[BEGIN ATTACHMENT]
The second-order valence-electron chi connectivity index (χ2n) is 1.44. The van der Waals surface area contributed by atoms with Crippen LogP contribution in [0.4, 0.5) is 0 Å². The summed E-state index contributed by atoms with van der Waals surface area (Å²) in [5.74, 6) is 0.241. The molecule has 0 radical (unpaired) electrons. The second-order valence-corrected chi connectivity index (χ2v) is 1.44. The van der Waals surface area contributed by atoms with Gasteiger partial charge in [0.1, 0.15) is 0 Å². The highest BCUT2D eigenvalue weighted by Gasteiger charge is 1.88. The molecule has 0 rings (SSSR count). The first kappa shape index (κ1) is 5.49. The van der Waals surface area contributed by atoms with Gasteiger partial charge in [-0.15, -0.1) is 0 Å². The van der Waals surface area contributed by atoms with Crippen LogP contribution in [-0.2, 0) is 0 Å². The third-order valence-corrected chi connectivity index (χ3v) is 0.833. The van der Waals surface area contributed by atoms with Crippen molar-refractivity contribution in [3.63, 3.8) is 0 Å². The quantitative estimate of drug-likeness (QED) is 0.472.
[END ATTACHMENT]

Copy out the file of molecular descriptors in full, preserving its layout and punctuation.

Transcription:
The second-order valence-electron chi connectivity index (χ2n) is 1.44. The van der Waals surface area contributed by atoms with Crippen LogP contribution in [0.4, 0.5) is 0 Å². The summed E-state index contributed by atoms with van der Waals surface area (Å²) in [5.74, 6) is 0.241. The molecule has 0 radical (unpaired) electrons. The second-order valence-corrected chi connectivity index (χ2v) is 1.44. The van der Waals surface area contributed by atoms with Gasteiger partial charge in [0.1, 0.15) is 0 Å². The highest BCUT2D eigenvalue weighted by Gasteiger charge is 1.88. The molecule has 0 rings (SSSR count). The first kappa shape index (κ1) is 5.49. The van der Waals surface area contributed by atoms with Gasteiger partial charge in [-0.15, -0.1) is 0 Å². The van der Waals surface area contributed by atoms with Crippen LogP contribution in [-0.2, 0) is 0 Å². The third-order valence-corrected chi connectivity index (χ3v) is 0.833. The van der Waals surface area contributed by atoms with Crippen molar-refractivity contribution in [3.63, 3.8) is 0 Å². The quantitative estimate of drug-likeness (QED) is 0.472.